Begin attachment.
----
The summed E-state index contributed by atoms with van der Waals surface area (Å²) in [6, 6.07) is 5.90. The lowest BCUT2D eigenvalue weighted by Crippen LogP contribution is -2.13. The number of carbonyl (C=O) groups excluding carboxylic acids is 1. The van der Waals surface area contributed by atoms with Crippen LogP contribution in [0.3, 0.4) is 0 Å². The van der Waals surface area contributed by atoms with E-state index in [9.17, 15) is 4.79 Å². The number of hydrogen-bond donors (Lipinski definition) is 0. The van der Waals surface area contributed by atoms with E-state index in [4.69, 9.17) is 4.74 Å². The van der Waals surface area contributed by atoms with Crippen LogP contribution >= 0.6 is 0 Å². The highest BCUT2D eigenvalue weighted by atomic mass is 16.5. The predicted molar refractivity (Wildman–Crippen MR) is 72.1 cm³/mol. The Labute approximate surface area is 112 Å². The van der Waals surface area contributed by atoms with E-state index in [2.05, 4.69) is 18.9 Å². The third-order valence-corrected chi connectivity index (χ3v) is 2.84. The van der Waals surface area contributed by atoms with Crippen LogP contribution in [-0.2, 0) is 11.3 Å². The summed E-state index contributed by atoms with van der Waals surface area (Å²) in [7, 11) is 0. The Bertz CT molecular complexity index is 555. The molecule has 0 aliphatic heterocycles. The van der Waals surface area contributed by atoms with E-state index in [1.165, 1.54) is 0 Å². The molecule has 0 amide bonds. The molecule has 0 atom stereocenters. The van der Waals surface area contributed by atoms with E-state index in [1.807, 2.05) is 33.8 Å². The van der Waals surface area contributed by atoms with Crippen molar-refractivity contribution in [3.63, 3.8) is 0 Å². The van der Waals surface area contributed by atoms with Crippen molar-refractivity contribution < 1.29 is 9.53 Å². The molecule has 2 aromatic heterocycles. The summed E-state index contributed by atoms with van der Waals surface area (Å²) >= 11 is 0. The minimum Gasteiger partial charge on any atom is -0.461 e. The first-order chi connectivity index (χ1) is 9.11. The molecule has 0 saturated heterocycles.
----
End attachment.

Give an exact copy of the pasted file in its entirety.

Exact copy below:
The summed E-state index contributed by atoms with van der Waals surface area (Å²) in [6, 6.07) is 5.90. The lowest BCUT2D eigenvalue weighted by Crippen LogP contribution is -2.13. The number of carbonyl (C=O) groups excluding carboxylic acids is 1. The van der Waals surface area contributed by atoms with Crippen LogP contribution in [0.3, 0.4) is 0 Å². The van der Waals surface area contributed by atoms with E-state index in [9.17, 15) is 4.79 Å². The number of hydrogen-bond donors (Lipinski definition) is 0. The van der Waals surface area contributed by atoms with E-state index in [4.69, 9.17) is 4.74 Å². The van der Waals surface area contributed by atoms with Crippen LogP contribution >= 0.6 is 0 Å². The highest BCUT2D eigenvalue weighted by atomic mass is 16.5. The predicted molar refractivity (Wildman–Crippen MR) is 72.1 cm³/mol. The Labute approximate surface area is 112 Å². The van der Waals surface area contributed by atoms with E-state index in [2.05, 4.69) is 18.9 Å². The third-order valence-corrected chi connectivity index (χ3v) is 2.84. The van der Waals surface area contributed by atoms with Crippen LogP contribution in [-0.2, 0) is 11.3 Å². The summed E-state index contributed by atoms with van der Waals surface area (Å²) in [7, 11) is 0. The Bertz CT molecular complexity index is 555. The molecule has 0 aliphatic heterocycles. The van der Waals surface area contributed by atoms with E-state index in [1.165, 1.54) is 0 Å². The molecule has 0 amide bonds. The molecule has 0 atom stereocenters. The van der Waals surface area contributed by atoms with E-state index in [1.807, 2.05) is 33.8 Å². The van der Waals surface area contributed by atoms with Crippen molar-refractivity contribution in [3.63, 3.8) is 0 Å². The van der Waals surface area contributed by atoms with Crippen molar-refractivity contribution < 1.29 is 9.53 Å². The molecule has 2 aromatic heterocycles. The summed E-state index contributed by atoms with van der Waals surface area (Å²) >= 11 is 0. The minimum Gasteiger partial charge on any atom is -0.461 e. The first-order chi connectivity index (χ1) is 9.11. The molecule has 0 saturated heterocycles.